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“I killed them both”: Tom Hanks Disappointed With Fans For Not Remembering His Greatest Comic Book Adaptation Movie With Daniel Craig

Tom Hanks Disappointed With Fans For Not Remembering His Greatest Comic Book Adaptation Movie With Daniel Craig

The 1930s-era Depression was not the only thematic setting that made the cinematography of Road to Perdition stand out in stark contrast to its 2002 contemporaries. Directed by the legendary Sam Mendes, this early 2000s Tom Hanks film is one of the few movies that is truly cinematic in its visual storytelling. The afterthought left behind decades after the film’s release almost elevates it to the likes of a Monet oil on canvas – hazy in the details yet striking enough to imprint with tangible clarity on the viewer’s mind. The tragedy then lies in the fact that not enough people remember the film, let alone appreciate its artful cinematography.

Road to Perdition
Road to Perdition (2002)

Also read: 5 Crime Drama Movies Not Directed By Martin Scorsese That Should Be On Your Watchlist

Tom Hanks Grieves His Forgotten Classic: Road to Perdition

Adapted from a graphic novel of the same name, 2002’s Road to Perdition was a starter pack of Hollywood greatness. Featuring for the last time the works of two extraordinary artists of their time, Paul Newman and Conrad Hall, the movie was set to be a definitive hit upon release. But history has recorded a rare few projects with the potential of becoming an instant classic that instead attracted highly divisive criticism from the audience of the time. Road to Perdition was one of them.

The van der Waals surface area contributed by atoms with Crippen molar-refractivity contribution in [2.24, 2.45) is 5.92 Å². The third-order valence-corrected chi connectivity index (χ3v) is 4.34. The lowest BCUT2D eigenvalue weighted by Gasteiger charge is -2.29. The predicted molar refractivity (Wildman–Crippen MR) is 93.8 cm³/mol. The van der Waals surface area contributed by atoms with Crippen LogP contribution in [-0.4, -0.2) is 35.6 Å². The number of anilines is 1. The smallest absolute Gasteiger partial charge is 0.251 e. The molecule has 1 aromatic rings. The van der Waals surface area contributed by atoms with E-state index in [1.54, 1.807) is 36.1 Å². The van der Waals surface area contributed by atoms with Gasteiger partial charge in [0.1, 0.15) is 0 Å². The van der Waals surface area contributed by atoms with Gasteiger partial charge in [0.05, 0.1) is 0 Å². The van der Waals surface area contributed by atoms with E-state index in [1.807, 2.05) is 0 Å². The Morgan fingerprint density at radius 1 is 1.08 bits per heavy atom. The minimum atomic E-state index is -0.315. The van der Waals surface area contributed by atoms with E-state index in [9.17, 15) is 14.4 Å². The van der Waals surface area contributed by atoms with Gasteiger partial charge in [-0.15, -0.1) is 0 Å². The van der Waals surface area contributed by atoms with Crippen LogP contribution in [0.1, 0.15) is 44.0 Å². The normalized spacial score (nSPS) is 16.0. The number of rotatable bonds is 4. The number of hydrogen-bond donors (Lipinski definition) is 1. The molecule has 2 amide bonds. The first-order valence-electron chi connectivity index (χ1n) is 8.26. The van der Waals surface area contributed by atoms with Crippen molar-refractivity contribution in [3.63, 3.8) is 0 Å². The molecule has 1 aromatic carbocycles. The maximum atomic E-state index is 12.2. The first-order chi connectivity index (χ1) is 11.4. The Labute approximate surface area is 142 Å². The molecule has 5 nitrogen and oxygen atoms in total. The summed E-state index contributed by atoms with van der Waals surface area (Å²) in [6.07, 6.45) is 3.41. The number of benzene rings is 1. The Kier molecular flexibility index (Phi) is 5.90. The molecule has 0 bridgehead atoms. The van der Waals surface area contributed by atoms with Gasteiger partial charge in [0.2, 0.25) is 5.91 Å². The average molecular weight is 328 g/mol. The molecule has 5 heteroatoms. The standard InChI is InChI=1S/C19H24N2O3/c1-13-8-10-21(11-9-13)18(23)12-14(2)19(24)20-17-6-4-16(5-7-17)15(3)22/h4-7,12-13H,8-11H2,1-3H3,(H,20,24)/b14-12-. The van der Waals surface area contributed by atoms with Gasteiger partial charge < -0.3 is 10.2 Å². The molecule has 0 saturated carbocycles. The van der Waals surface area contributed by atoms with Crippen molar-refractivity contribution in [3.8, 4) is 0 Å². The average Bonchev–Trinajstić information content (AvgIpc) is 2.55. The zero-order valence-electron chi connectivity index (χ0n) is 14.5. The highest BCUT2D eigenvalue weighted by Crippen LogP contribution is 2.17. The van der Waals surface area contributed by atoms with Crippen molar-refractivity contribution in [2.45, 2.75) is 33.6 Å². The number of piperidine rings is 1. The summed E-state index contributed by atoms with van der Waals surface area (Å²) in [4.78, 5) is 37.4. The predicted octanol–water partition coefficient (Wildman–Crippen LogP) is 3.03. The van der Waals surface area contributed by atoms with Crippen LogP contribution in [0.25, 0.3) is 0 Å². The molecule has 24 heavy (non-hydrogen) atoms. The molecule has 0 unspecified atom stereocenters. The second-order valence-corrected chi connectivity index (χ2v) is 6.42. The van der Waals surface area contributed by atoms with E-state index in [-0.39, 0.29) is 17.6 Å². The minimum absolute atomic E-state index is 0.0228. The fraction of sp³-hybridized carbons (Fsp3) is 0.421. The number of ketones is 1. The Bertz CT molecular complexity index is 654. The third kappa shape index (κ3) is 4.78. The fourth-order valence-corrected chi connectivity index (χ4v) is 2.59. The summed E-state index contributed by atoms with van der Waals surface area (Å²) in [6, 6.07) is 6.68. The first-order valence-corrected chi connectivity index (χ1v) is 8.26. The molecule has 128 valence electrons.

Tom Hanks and Tyler Hoechlin
Tom Hanks and Tyler Hoechlin in Road to Perdition

Also read: Movies That Bombed When They Released But Later Became Cult Classics

Equipped with a cast that would now be considered a cherry-picked roster of delectable Hollywood A-listers, the adaptation remains a tragedy for Tom Hanks due to its forgotten status. The actor recently claimed:

“For one reason or another, no one references Road to Perdition, and that was an incredibly important movie for me to go through. It was shot by Conrad Hall, okay? It has Paul Newman. And you have me in it, Don Moustache with a hat on it, but you also have two guys who turned out to be two of the biggest motion picture presences in the history of the industry with Jude Law and Danny Craig. And I killed both of them.”

The film won two Academy Award nominations upon release – the last one for Paul Newman (in the Best Supporting Actor category) and a posthumous win for Conrad Hall (cinematography) who passed away a short while prior to the 75th Oscars in 2003.

Road to Perdition Deserves a Revisit By the Modern Audience

Jude Law in Road to Perdition
Jude Law in Road to Perdition

Also read: 10 Most Rewatchable Crime Movies, Ranked

To begin with, the film reads like a passion project from one of the greatest directors of our time, Sam Mendes, the individual whose visionary mind also produced the inimitable Skyfall. But beyond the talents behind the lens, the 2002 crime thriller carries heavy symbolism – something that would haunt and train the modern viewer’s mind with quickly executed violence, paradoxical human relationships, and overall lawlessness. In the words of Roger Ebert, “Road to Perdition is like a Greek tragedy, dealing out remorseless fates for all the characters.”

Not only will the pithy brutality of the plot linger on the fringes of the audience’s conscience, but deliver a peak into an era that was one of the scariest in American history – the Great Depression coupled with some of the brashest mob regimes in the Midwest. Besides, the presence of Jude Law, Daniel Craig, and Stanley Tucci should be reason enough to draw one’s undivided attention toward the forgotten masterpiece.

Road to Perdition is available for streaming on Paramount+.

Source: ReelBlend Podcast

Written by Diya Majumdar

Having graduated with honors in literature from Miranda House, Diya Majumdar now has more than 1300 published articles on Fandomwire, and her passion and profession both include dissecting the world of cinema. She happens to be a liberally opinionated person with an overbearing love for Monet, Edvard Munch, and Van Gogh, along with an obsessive collection of Spotify playlists